A 7,000-Year-Old Woman from Skateholm, Sweden

This 7,000-year-old woman was among Sweden’s last hunter-gatherers.
Buried on a bed of antlers and adorned with ornaments, this woman was a special member of her community, but why?

Reconstruction of a woman who lived 7,000 years ago, using her skeletal remains and ancient DNA. This discovery was made in 2019 in southern Sweden.

Burial and Identity

The woman, referred to as Burial XXII and the “Seated Woman,” was an important member of her community. She was buried in an upright position, seated on a bed of antlers and adorned with various ornaments. This unique burial suggests her special status.

Physical and Archaeological Details

She was under five feet tall and between 30 and 40 years old at her time of death. Her DNA indicates she had dark skin and pale eyes, characteristics of Mesolithic Europeans. The excavation of her remains was led by Lars Larsson at Skateholm in the 1980s. Skateholm is notable for its over 80 ancient graves, dating from 5,500 to 4,600 B.C. These graves offer insights into the hunter-gatherer societies of the era, which coexisted with the emerging Neolithic agricultural communities.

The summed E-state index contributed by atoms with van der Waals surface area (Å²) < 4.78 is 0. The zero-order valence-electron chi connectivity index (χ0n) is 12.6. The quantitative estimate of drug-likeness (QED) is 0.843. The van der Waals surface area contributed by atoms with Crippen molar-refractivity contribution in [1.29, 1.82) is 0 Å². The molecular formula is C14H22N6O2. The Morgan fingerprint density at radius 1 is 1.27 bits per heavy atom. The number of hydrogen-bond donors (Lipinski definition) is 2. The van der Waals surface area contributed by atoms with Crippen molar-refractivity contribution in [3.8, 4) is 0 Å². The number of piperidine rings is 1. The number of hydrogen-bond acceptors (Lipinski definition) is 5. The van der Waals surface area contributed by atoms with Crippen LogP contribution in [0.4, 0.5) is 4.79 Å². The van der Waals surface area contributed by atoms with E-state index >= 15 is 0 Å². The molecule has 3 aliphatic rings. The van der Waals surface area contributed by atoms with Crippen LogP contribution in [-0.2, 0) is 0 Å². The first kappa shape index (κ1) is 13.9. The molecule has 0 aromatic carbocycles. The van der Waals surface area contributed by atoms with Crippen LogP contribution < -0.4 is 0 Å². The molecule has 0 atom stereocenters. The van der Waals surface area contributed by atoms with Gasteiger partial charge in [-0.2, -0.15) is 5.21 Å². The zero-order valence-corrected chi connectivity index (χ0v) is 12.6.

Museum Display and Cultural Significance

The reconstructed burial will be displayed at the Trelleborg Museum. While her exact role in society is unclear, some speculate she might have been a shaman, a theory supported by her burial’s distinctiveness and the artifacts found with her. This reconstruction sheds light on the complex societal structures and burial practices of Mesolithic Europe, illustrating the sophisticated nature of these ancient communities.